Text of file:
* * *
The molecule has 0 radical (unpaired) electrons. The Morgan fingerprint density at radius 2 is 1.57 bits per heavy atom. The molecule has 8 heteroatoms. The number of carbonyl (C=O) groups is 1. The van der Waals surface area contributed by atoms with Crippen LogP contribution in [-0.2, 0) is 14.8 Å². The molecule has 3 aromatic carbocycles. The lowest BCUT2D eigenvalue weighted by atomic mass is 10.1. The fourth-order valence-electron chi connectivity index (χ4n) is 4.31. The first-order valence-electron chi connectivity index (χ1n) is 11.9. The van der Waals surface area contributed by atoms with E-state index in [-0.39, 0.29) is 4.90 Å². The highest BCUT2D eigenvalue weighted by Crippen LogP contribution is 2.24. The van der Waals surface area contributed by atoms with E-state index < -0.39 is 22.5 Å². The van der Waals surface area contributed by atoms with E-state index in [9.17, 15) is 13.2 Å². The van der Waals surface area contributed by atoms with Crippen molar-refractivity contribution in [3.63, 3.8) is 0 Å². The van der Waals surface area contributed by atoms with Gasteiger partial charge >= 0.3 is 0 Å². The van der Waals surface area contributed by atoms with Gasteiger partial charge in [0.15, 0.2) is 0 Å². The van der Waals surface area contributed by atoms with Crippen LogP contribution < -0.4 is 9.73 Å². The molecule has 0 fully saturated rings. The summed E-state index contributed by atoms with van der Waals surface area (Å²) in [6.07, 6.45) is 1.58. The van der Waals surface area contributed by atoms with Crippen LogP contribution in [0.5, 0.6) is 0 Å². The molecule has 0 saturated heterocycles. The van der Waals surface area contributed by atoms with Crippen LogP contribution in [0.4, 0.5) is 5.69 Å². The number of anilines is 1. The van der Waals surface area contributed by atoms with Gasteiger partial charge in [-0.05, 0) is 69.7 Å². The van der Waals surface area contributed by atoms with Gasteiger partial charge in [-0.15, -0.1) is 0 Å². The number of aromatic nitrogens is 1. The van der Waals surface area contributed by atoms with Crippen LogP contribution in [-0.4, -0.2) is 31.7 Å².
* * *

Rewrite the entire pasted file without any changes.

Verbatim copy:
The molecule has 0 radical (unpaired) electrons. The Morgan fingerprint density at radius 2 is 1.57 bits per heavy atom. The molecule has 8 heteroatoms. The number of carbonyl (C=O) groups is 1. The van der Waals surface area contributed by atoms with Crippen LogP contribution in [-0.2, 0) is 14.8 Å². The molecule has 3 aromatic carbocycles. The lowest BCUT2D eigenvalue weighted by atomic mass is 10.1. The fourth-order valence-electron chi connectivity index (χ4n) is 4.31. The first-order valence-electron chi connectivity index (χ1n) is 11.9. The van der Waals surface area contributed by atoms with E-state index in [-0.39, 0.29) is 4.90 Å². The highest BCUT2D eigenvalue weighted by Crippen LogP contribution is 2.24. The van der Waals surface area contributed by atoms with E-state index < -0.39 is 22.5 Å². The van der Waals surface area contributed by atoms with E-state index in [9.17, 15) is 13.2 Å². The van der Waals surface area contributed by atoms with Crippen molar-refractivity contribution in [3.63, 3.8) is 0 Å². The van der Waals surface area contributed by atoms with Gasteiger partial charge >= 0.3 is 0 Å². The van der Waals surface area contributed by atoms with Gasteiger partial charge in [0.15, 0.2) is 0 Å². The van der Waals surface area contributed by atoms with Crippen LogP contribution < -0.4 is 9.73 Å². The molecule has 0 fully saturated rings. The summed E-state index contributed by atoms with van der Waals surface area (Å²) in [6.07, 6.45) is 1.58. The van der Waals surface area contributed by atoms with Crippen LogP contribution in [0.5, 0.6) is 0 Å². The molecule has 0 saturated heterocycles. The van der Waals surface area contributed by atoms with Crippen LogP contribution in [0.4, 0.5) is 5.69 Å². The number of anilines is 1. The van der Waals surface area contributed by atoms with Gasteiger partial charge in [-0.05, 0) is 69.7 Å². The van der Waals surface area contributed by atoms with Gasteiger partial charge in [-0.15, -0.1) is 0 Å². The number of aromatic nitrogens is 1. The van der Waals surface area contributed by atoms with Crippen LogP contribution in [-0.4, -0.2) is 31.7 Å².